Nokia E66 review

Reviews 18:04, 3 Sep 2008

We review the Nokia E66 smartphone. It's been overshadowed by its big brother the E71, but its slender sliding shape and multimedia features could be enough to be an E71 beater

Nokia's E series of handsets is aimed primarily at business users, but that isn't to say that non-professionals won't find them useful too. The E66 has been somewhat overshadowed by the mini-keyboarded E71, but both cram in a whole host of features and if you don't need that keyboard or want something smaller for your pocket, the E66 could suit.

This is a slider smartphone and it is a direct descendent of the similarly slideable E65. The build, though, is streets ahead. The E66's mix of metal and plastic make for a serious-looking outer shell. The metal backplate offers solid protection while its dimpled patterning is far from dull to look at without being frivolous.

The metal parts do mean this is a fairly weighty mobile at 121g, although it is slim for a slider at just 13.6mm. At 107mm tall and 49mm wide it fits very nicely in the hand.

The screen measures 2.4-inches with a resolution of 240x320 pixels and 16.7 million colours; the norm for a nokia smartphone. It is sharp and bright, and works very well indeed outside. We didn't feel the need to squint at the screen or rush for a shady doorway whenever we needed to check something out.

Beneath the screen the shortcut buttons look like a dark area of nothingness for much of the time. OK, the silver D-pad is visible against its dark background and you can see the call answer and end keys. But it is only when you activate the phone by sliding or unlocking the keypad that a (mostly white) glow behind the other individual keys tells you what they are for.

Open the slide, which has a beautifully smooth mechanism, and the number keys are slightly smaller than the available space allows for. They are nicely shaped so that you can find each one by touch though.

Nokia has not scrimped on the internal features of this Symbian S60 device. The phone supports HSDPA up to a speed 3.6Mbps, and there is a front camera for two way video calls. A rear facing camera shoots stills up to 3.2 megapixels and has an LED flash and autofocus. It'll record video to VGA quality at 15fps too. Not stunning capabilities, but acceptable.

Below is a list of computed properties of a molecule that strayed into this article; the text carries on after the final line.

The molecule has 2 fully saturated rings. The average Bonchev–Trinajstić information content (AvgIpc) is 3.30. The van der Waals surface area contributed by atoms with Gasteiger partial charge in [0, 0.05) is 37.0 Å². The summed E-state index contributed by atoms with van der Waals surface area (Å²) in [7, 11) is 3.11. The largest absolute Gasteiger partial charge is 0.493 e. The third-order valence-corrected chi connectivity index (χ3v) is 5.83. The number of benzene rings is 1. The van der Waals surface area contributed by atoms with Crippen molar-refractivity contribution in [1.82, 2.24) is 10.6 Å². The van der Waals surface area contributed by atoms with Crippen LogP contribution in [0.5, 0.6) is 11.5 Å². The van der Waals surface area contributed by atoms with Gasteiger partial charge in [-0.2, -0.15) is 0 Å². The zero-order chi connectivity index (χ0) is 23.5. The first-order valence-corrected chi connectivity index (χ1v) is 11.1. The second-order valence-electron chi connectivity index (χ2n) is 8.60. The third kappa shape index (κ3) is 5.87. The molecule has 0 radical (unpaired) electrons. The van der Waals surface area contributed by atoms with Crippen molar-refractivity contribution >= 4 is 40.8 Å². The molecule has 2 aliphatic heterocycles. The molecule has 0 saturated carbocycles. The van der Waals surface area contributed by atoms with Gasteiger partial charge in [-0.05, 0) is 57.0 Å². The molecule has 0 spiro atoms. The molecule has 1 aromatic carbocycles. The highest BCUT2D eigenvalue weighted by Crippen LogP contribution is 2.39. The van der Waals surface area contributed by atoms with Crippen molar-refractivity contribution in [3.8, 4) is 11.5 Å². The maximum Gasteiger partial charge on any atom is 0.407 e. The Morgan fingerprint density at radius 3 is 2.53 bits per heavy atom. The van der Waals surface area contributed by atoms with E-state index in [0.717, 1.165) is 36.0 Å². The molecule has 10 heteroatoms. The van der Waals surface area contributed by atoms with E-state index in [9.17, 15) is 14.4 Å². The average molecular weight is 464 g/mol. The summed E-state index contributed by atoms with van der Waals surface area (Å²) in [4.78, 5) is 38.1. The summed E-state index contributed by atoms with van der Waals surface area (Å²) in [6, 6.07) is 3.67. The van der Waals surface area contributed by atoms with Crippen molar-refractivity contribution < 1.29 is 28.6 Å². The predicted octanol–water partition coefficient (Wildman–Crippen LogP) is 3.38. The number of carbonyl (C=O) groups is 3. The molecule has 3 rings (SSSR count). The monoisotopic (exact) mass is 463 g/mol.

There are two customisable homescreens. Nokia reckons this means you can switch easily between business and personal configurations. We're not so sure the two are as completely separate as Nokia might think, but it does mean you can have two different looks and/or two different sets of shortcuts on the go at the same time. Switching takes a couple of seconds and isn't a lot of bother.

An accelerometer is built in. These are flavour of the month and in this case, as ever, a quick flick of the handset moves the screen into wide mode. This is really handy when you are Web browsing, but has other uses too, such as when viewing pictures. And Nokia has built in its auto silencer too. If an alarm goes off or a call comes in, you can turn the phone face down to shut it up.

WiFi is built in alongside Bluetooth. As is Nokia GPS, which is supported and Nokia Maps preinstalled. This will pinpoint your location and track your movements, but if you want turn by turn navigation you'll have to pay a subscription which you can get on a monthly basis.

The software suite is positively bursting out of this phone. Some highlights include Nokia's ActiveNotes which allows you embed images, videos and sounds into notes ready to send to other people, a PDF reader, a version of QuickOffice for reading Word, Excel and PowerPoint documents, plus RealPlayer and Flash player, an FM radio and podcast downloader.

Memory runs to 110MB with a microSD card slot under the battery cover, which is a little awkward if you need to hot-swap memory cards. A 2GB card is boxed with the phone on which you can store plenty of Nokia maps - downloaded via your data bundle we hope.

The headset/earphone connector is 2.5mm. It sits on the left edge of the handset where a converter to 3.5mm will look ugly. The provided headphones aren't great quality so you may well want to add your own. Nokia really should be building in 3.5mm connectors as standard.

If you want a smartphone which can get you from A to B (for an added fee), has some good fun features as well as some excellent ones for professionals, and doesn't need a lot of pocket space, then the E66 should be able to wheedle its way onto your shortlist. Just be realistic about what you might get from its 1000mAh battery, especially if you intend to use Wi-Fi and GPS a lot.

Nokia E66 Info

Typical price: £TBC

Latest Nokia E66 Prices

Two home screens
Accelerometer for auto screen rotation
Large display that is clear to read outdoors
Built in GPS and Nokia Maps

No built in ability to edit or create Word and Excel documents
Keys could be a little small for chunky-fingered types
Battery life might suffer if you use the Wi-Fi and GPS a lot

Verdict: Solidly built and smart looking with a lot of action under the hood. This is a smartphone with attitude.


Download: Nokia E66 user manual and software
More info: Nokia website

Recycle your phone: Sell Nokia E66

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